KACY: One thing that I think is really helpful is, especially write now as I’m trying to work on my dissertation, is the importance of just getting the words out on a piece of paper. I think it is really easy to want everything to sound perfect and make complete sense and be really beautifully transitioned the minute that you type it out on your keyboard. And, that just doesn’t really happen—at least, not for me. I’m very jealous of people that, if that is a thing that happens for people. But, so, not letting that kind of paralyze me is, I think, has been one of the biggest pieces of advice is just to, you know, maybe it’s not going to sound amazing or read very well the first time around. But that is kind of how you get to that next level and talking to other people and hearing what they think of it helps me to move forward rather than just stay there hoping this magical paper will appear out of nowhere.
BETH: Yeah. That’s, that’s great. And I wondered do you have any strategies for writer’s block and kind of getting over it that you could recommend to students. I know that our students, many of them struggle with writer’s block, so I wondered if you had particular strategies that you use.
KACY: That’s a really good question. I’m always kind of trying to look for other strategies myself because that’s definitely something I struggle with, but I read a really good piece of advice, I think, from this theorist, Robert Boyce. And, he basically just talks about how if you can just get yourself to sit down for fifteen minutes and write something every single day, that kind of takes away from that pressure. So, you know, it’s just fifteen minutes. You are not sitting there thinking that you have to clear out four hours or anything like that. But what I found that really helps me for is oftentimes, when I’m writing a big project like a dissertation or a seminar paper, it is really easy to put it down and then forget what I wrote the day before. And, then, so you are spending all of this time, you know, reading through trying to get back to where you were when you stopped. And, if you are doing it every single day, you don’t have to do that because you remember where you left off the day before. So, it also kind of takes off some of the pressure of trying to write five pages in one sitting.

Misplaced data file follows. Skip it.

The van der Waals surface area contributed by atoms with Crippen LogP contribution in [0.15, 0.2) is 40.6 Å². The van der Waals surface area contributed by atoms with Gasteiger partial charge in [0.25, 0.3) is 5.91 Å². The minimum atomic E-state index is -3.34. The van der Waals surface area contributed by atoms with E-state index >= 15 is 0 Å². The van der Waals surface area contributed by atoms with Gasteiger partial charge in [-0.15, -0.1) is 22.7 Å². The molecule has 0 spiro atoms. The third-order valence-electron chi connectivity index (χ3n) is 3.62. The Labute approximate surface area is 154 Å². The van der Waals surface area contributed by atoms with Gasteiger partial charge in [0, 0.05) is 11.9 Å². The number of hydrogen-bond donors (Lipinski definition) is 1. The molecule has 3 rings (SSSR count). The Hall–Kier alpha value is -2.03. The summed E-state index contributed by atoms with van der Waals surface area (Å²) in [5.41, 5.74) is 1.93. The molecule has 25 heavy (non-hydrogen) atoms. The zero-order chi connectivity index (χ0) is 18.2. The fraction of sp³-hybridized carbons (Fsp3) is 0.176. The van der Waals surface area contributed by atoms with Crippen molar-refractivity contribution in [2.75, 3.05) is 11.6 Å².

BETH: Yeah. It makes it into a habit and kind of helps you keep the momentum from day to day.
BETH: That’s great.
BETH: Ok, so we’ve talked about paper reviews appointments, but other than paper review appointments, the Walden Writing Center has many other resources and services. What are one other service that you often recommend students to at the Writing Center?
KACY: I really like blog. Sometimes it is giving similar information of what is on our website in general, but I think that is worded in a way that, maybe, if you need more direction or just kind of want that support like—“you can, you can do this” kind of cheering on that the blog post, the voice behind the blog post is really helpful. I love that different instructors and editors contribute to the blog. You get to hear from different perspectives as well, and I just think that it is a really nice resource.
BETH: Yeah. I agree. I agree. So, Kacy, do you have any other suggestions for students using the Writing Center or for students about how to use the Writing Center?
KACY: I think one thing that I would definitely recommend is, as a sort of new hire, one of the newest hires at Walden, I’m constantly trying to find more resources that I can recommend in paper reviews and in general working with students. And, I have not gotten through all of them yet. So, you know, I’ve been here for several months, and I keep feeling like I find new things on the website that are awesome and really helpful. So I would really recommend doing some of that exploring. You might have a specific question, and you might find the answer in one resource but you just want a little more information. Like keep digging because I feel like it will be there. Umm, like I said, I’m constantly finding new things, as someone who is doing this eight hours a day and still hasn’t reached the end of our resources, I think there is definitely a lot out there.
BETH: Well, thank you so much, Kacy. This was fantastic to talk with you today, and I really appreciate you coming on the podcast.
KACY: Yeah. Thanks, Beth. It was a lot of fun.
BETH: So, if you are a Walden student, we encourage you to make a paper review appointment with Kacy. I am sure that she would be happy to work with you.
Today’s podcast is part of a new series that we are doing called, “Meet Your Reviewer.” So, if you like this format, if you like to learn more about the staff who are working in the Writing Center, do let us know. We’d love to hear your feedback about this series and what you think.
BETH: WriteCast is a production of the Walden University Writing Center. You can find us on Facebook, on Twitter @WUWritingCenter, on our blog, which is waldenwritingcenter.blogspot.com, and on our website at academicguides.waldenu.edu/writingcenter.